Successful Social Content in 3 Words

Successful Social Content in 3 Words
Jamie Lee Wallace - Tue May 05, 2009 @ 03:41AM
Comments: 18

While cruising the blogs this morning, I came across a guest post on Copyblogger - Everything You Need to Know About Creating Killer Content in 3 Simple Words. Post author Demian Farnworth boils down the essence of good Web writing into three words: clear, concise, and compelling.

While I agree with Farnworth's assessment, my social side couldn't resist the urge to supplement his list with one of my own. So, without further ado, here is the Savvy solution for successful social content in three simple words:

1. Specific
At Savvy B2B, we often write about knowing your reader. No matter your message or medium - understanding your audience's wants and needs is critical to making a connection. The Web is a big place - specificity helps your content stand out.

Taking Farnworth's "compelling" one step further, remember that social content needs to be targeted in three ways: the message, the audience, and the venue. You must consider each of these aspects in order to maximize your content's impact. Know what you want to say, who needs to hear it, and how to reach them.

2. Sincere
Consumers - be they B2C or B2B - don't want BS anymore. They've had it with smoke and mirrors. They know how to ferret out disingenuous claims. More importantly, the social Web gives individuals real-time tools to share their opinions - good or bad - about you.

Long-term social success requires authenticity. Wild promises and self-appointed guru status might create a temporary splash, but - eventually - people catch on. Honest, respectful, and transparent communication transforms valuable customers into priceless brand evangelists.

3. Stimulating
The social Web is not a passive medium. Unlike print materials, it demands user interaction.

In addition to sincerity, a truly social piece of content must inspire dialog. Readers must be compelled to share your content with others, provide feedback, and even (as in the case of this post) generate their own content as a result of reading yours.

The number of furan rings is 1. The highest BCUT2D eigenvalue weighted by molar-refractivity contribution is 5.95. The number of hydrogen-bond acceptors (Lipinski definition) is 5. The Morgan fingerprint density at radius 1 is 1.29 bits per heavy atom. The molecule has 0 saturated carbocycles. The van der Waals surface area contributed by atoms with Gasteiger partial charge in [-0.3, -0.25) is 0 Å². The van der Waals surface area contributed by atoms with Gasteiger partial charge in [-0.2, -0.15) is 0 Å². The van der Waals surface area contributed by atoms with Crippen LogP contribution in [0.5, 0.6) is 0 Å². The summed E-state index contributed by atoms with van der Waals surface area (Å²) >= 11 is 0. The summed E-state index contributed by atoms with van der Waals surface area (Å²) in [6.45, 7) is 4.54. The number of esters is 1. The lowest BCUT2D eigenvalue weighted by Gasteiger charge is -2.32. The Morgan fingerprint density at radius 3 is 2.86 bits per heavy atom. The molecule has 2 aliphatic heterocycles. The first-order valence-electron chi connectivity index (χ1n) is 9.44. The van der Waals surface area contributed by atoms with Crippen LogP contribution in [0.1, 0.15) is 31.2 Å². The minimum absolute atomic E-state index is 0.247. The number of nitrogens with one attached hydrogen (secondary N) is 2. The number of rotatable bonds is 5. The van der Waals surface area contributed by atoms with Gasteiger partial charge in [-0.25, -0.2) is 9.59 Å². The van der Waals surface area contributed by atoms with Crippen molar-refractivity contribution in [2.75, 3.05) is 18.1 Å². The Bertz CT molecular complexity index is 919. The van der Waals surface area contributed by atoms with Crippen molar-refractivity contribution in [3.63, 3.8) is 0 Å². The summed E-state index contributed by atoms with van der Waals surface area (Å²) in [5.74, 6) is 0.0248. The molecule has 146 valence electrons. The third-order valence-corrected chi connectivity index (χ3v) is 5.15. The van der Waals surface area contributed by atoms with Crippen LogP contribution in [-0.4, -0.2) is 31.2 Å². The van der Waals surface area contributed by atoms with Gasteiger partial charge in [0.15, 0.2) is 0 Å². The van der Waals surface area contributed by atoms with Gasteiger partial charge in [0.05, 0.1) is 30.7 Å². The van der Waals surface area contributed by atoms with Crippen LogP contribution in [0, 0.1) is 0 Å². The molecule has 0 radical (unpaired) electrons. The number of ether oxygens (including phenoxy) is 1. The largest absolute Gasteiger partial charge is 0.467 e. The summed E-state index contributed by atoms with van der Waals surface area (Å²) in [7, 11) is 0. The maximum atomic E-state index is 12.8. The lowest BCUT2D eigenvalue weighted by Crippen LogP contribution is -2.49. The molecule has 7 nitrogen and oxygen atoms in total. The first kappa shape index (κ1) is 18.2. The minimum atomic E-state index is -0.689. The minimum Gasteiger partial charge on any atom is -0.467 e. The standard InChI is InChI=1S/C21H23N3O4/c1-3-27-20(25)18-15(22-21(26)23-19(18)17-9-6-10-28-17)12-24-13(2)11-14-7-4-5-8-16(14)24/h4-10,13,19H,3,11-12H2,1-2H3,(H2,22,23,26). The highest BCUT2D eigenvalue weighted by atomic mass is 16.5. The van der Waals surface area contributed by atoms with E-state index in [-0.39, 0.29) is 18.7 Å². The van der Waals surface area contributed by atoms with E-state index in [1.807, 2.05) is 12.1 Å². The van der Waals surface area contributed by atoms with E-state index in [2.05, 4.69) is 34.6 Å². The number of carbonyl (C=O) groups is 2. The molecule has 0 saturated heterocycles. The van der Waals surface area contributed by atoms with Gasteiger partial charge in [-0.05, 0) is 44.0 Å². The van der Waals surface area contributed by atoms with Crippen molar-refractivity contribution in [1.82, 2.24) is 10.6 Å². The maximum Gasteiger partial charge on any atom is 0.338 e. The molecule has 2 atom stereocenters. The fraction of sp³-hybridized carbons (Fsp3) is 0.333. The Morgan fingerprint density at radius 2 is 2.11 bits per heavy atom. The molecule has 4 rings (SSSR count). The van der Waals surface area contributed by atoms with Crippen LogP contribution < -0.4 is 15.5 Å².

Content that sparks conversation engages your audience and helps to establish you as a thought-leader in your industry.


There you have it: clear, concise, and compelling; specific, sincere, and stimulating.

What can you add to the conversation? Can you provide examples of these tips in action? How about examples where writers have gone astray? Do you have another three-word mantra that works for you?

Comments: 18


1. Seamus Walsh  |  my website   |   Wed May 06, 2009 @ 04:10PM

I would add only one word, be "relevant." People come to you at different stages in their buying life cycle, they could buy in one week, one month, one quarter or one year, you need specific content that editorializes and educates them and your unique differentiation on solving those issues. In addition, generic content does not work anymore, you need to address each stakeholder, if you are selling to a CIO, CFO, HR, you need specific content to address their business requirements. As an outsider this may be difficult to attain, because business issues are often in the eye of the beholder. This list is the new norm, people expect it, adding relevancy into the mix will begin to address their specific business issues on their terms.

2. Jamie Wallace  |  my website   |   Thu May 07, 2009 @ 03:29AM

@ Seamus - You bring up a great addition to the list. Although "Relevancy" might potentially be rolled up under "Specific," you highlight the importance of understanding who your reader is in terms of mindset ... not just his general mindset (that of an IT buyer, for instance), but his immediate mindset (that of an IT buyer who is halfway through the process of vetting a number of competitive solutions). Excellent point to keep in mind. Sending someone an irrelevant message does a lot of damage ... I've received them before from companies and immediately thought, "These people have no idea what I need."
Thanks for the great comment!

3. Laurie Phillips  |  my website   |   Fri May 08, 2009 @ 08:48AM

1. Be opinionated. Controversy is fine, but slamming your competition, whether you name them or not, is bad form. 2. Give credit, whether its for quotes, photos or content.

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